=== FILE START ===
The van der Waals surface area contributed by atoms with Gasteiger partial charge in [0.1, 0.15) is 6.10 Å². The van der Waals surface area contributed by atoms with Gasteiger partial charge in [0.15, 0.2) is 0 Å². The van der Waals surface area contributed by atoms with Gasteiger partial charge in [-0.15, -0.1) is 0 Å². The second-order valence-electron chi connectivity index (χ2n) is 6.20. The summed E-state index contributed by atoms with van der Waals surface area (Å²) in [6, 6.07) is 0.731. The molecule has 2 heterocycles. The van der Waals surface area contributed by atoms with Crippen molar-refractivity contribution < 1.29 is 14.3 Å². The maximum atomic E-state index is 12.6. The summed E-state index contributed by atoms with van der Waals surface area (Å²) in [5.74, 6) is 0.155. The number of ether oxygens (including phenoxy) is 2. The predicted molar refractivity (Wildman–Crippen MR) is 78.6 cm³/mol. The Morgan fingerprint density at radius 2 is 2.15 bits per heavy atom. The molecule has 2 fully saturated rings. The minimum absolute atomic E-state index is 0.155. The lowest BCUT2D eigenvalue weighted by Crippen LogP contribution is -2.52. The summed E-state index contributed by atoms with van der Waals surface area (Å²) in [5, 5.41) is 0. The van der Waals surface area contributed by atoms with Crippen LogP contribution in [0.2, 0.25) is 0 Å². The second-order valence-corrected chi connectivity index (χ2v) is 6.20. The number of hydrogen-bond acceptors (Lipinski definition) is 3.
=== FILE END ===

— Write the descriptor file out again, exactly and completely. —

The van der Waals surface area contributed by atoms with Gasteiger partial charge in [0.1, 0.15) is 6.10 Å². The van der Waals surface area contributed by atoms with Gasteiger partial charge in [0.15, 0.2) is 0 Å². The van der Waals surface area contributed by atoms with Gasteiger partial charge in [-0.15, -0.1) is 0 Å². The second-order valence-electron chi connectivity index (χ2n) is 6.20. The summed E-state index contributed by atoms with van der Waals surface area (Å²) in [6, 6.07) is 0.731. The molecule has 2 heterocycles. The van der Waals surface area contributed by atoms with Crippen molar-refractivity contribution < 1.29 is 14.3 Å². The maximum atomic E-state index is 12.6. The summed E-state index contributed by atoms with van der Waals surface area (Å²) in [5.74, 6) is 0.155. The number of ether oxygens (including phenoxy) is 2. The predicted molar refractivity (Wildman–Crippen MR) is 78.6 cm³/mol. The Morgan fingerprint density at radius 2 is 2.15 bits per heavy atom. The molecule has 2 fully saturated rings. The minimum absolute atomic E-state index is 0.155. The lowest BCUT2D eigenvalue weighted by Crippen LogP contribution is -2.52. The summed E-state index contributed by atoms with van der Waals surface area (Å²) in [5, 5.41) is 0. The van der Waals surface area contributed by atoms with Crippen LogP contribution in [0.2, 0.25) is 0 Å². The second-order valence-corrected chi connectivity index (χ2v) is 6.20. The number of hydrogen-bond acceptors (Lipinski definition) is 3.